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Dynamic Right Sizing

Dynamic Right-Sizing provides automatic tuning of TCP flow control windows to support high bandwidth over high-latency (WAN) links. It improves TCP throughput by orders of magnitude over high delay-bandwidth links. It also keeps windows small for low-bandwidth and low-latency connections so they don't consume unnecessary amounts of memory.

Over the past decade, TCP has become the ubiquitous transport protocol for the Internet. However, stock TCP performs absymally over high-bandwidth or high-delay links (or more generally, networks with high bandwidth-delay products). As a result, the performance of application infrastructures such as computational grids and high-volume web servers, which are built on TCP, is crippled.
To address this problem, grid and network researchers continue to manually optimize buffer sizes to keep the network pipe full, and thus achieve acceptable performance. Although such tuning can increase delivered throughput by an order of magnitude, it requires administrator privledges and hence the changes cannot be made by the end user. Instead, system administrators at the source and destination hosts must separately configure their systems to use large buffers; this process is tedious and time consuming. Furthermore, this manual tuning only works well for the pair of hosts that are manually tuned. If a TCP connection is split, as is the case with some kinds of firewalls, the firewall administrators must also get involved.
Dynamic Right Sizing is a straightforward modification to TCP that automatically and transparently addresses the above problems while maintaining connection semantics and the ubiquitously deployed features of TCP.

A technique that eliminates the need for this manual process of tuning system buffers. This technique, which can be implemented in the operating-system kernel or in user space, results in nearly an order-of-magnitude increase in throughput over a WAN while still abiding by TCP semantics.

In 2001, Feng and Fisk describe modifications to a Linux 2.4.8 kernel that allow the kernel to tune the buffer size advertised by the TCP receiver. The receiver's kernel estimates the bandwidth from the amount of data received in each round-trip time and uses that bandwidth estimate to derive the receiver's window. The sender's window is not constrained by the system default window size but is allowed to grow, throttled only by the receiver's advertised window. (The liux 2.4 kernel allows the sender's window buffer to grow. For other OS's, the sender would have to be configured with a "big enough" buffer.) The growth of the sender's congestion window will be limited by currently available bandwidth. High delay, high bandwidth flows will automatically use larger buffers (within the limits of the initial window scale factor advertised by the receiver). No modifications are required to either client or server network applications. Also see Allman/Paxon '99 paper on receiver-side bandwidth estimation.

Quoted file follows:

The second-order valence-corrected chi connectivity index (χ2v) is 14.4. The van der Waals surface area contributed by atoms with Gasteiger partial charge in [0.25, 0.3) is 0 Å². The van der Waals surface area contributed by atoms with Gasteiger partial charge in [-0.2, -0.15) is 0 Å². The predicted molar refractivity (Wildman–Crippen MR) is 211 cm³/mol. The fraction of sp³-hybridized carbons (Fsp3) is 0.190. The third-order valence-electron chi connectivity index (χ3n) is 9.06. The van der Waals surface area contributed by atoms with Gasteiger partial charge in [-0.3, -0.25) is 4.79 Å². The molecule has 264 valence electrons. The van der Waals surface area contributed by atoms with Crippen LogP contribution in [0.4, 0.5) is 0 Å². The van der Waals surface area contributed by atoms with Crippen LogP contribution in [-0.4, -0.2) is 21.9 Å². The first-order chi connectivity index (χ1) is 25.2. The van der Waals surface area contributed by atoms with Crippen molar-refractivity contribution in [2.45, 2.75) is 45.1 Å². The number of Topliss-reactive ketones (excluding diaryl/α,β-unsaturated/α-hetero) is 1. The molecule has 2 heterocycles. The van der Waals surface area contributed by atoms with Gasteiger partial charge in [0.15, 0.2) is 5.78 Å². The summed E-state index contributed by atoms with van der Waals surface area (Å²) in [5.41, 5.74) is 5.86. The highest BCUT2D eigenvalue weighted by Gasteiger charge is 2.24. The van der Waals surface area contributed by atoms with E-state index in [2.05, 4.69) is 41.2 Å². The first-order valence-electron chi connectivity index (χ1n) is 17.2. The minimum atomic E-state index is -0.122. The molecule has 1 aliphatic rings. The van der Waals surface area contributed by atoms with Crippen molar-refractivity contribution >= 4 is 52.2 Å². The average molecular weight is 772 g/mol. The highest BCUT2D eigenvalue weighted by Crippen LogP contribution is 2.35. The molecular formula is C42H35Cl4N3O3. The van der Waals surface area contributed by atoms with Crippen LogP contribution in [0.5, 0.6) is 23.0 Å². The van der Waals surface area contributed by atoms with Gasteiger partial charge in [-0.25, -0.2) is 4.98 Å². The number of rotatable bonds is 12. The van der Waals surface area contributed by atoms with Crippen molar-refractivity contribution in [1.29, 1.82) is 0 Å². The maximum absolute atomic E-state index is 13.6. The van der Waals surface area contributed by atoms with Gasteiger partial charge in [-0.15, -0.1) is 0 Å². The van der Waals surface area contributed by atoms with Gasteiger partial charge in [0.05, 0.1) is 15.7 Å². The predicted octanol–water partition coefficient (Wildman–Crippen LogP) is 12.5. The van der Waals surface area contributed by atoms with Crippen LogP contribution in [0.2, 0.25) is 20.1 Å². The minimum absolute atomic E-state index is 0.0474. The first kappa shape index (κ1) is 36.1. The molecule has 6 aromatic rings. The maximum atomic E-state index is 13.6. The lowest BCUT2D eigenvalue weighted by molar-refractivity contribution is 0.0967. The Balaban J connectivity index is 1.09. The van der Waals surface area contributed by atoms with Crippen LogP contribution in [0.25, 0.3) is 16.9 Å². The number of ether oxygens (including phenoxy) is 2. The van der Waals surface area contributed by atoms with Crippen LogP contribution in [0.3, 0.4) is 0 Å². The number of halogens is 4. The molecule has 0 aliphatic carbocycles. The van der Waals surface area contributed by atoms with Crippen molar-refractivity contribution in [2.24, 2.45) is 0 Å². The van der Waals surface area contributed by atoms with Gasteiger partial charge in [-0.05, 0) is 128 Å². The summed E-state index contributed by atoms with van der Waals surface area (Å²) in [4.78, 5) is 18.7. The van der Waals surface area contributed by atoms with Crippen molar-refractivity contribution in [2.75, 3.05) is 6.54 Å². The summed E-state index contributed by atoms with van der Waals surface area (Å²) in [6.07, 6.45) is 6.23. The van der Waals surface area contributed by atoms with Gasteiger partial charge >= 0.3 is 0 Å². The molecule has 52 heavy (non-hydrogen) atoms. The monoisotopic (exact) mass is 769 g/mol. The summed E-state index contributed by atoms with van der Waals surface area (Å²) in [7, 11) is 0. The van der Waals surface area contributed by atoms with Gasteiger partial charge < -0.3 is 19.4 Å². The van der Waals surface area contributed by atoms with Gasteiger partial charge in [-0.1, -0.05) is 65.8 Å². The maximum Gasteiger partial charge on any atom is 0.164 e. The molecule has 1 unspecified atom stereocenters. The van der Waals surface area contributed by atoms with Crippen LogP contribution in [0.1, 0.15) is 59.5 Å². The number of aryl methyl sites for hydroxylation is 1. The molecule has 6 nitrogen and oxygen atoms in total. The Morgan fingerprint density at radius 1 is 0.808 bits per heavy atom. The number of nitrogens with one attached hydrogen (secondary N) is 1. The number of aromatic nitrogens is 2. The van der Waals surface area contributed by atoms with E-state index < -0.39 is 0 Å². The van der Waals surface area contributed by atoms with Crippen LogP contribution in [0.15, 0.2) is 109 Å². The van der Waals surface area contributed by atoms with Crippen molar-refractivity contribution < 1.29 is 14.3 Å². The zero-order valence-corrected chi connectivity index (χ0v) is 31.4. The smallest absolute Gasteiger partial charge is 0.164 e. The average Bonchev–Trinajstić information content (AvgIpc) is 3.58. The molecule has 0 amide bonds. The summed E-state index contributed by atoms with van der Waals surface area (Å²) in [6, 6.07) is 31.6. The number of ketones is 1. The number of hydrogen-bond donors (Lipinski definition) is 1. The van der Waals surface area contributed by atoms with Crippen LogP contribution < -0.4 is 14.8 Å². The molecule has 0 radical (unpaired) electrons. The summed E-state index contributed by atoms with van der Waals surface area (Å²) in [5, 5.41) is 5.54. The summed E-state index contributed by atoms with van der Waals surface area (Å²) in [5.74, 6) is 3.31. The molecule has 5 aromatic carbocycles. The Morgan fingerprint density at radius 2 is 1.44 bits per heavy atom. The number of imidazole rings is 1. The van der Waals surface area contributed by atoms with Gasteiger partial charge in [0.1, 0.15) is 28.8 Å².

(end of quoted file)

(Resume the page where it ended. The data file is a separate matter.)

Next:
Effects of DRS (dynamic right sizing - Feng)

The graph on the right shows WITHOUT DRS; notice that the cwnd (in red) flucuates quite wildly. (the green is the average value of cwnd so far...). The graph on right shows that the cwnd value is capped - in this case to just under 800,000 - which is the bandwidth delay product of this link - 6e-3sec * 1e9 / 8 ~= 750,000 (the rtt reported by web100 is actually higher than the 6ms).

What i don't understand at the moment is why it keeps on going into slow start (i have graphs elsewhere). I suspect its to do with what web100 calls OtherReductions.... i'm investigating.

 

Moving onto cwnd dynamics:

Plot of Cwnd and DataBytesOut - i think the delta for the databytes out is more meaningful in this context as the cwnd is dynamic and thus we should be looking at what effect this has on the number of bytes leaving the sender...

Again, we have the drs enabled one on the right: and the standard on the left.

For the standard one, we appear to have two main regions: the linear increase - representing that there is a direct relation betweeen the cwnd and the number of bytes allowed out, and then we have the second which represents that we've reached the maximum line rate (notice that there are some points beyond this region - it happens). The other bits of the graph are usually to do with the way tcp handles errors and stuff. A filtering process on some other variables would show this.

The drs one is much nicer - we have the same linear bit; but as drs caps the cwnd value, we get a small cluster and spread at the top. there is also a plateau at the bottom - you tell me! it says to me that for a value of cwnd, it's gonna send out a range of bytes... does it make sense?

But then again, the picture on the right looks like an emu to me....

I've included a variable called InstaneousWindow in the logvars list, it is snd_nxt-snd_una and represents the size of the sliding window of tcp. I'm not sure if this variable works very well (bad coding?) as it's often 0. But looking at the value of the variables, there is a difference.

 

 

Wed, 23 July, 2003 13:29 Previous PageNext Page
 
 
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2001-2003, Yee-Ting Li, email: ytl@hep.ucl.ac.uk, Tel: +44 (0) 20 7679 1376, Fax: +44 (0) 20 7679 7145
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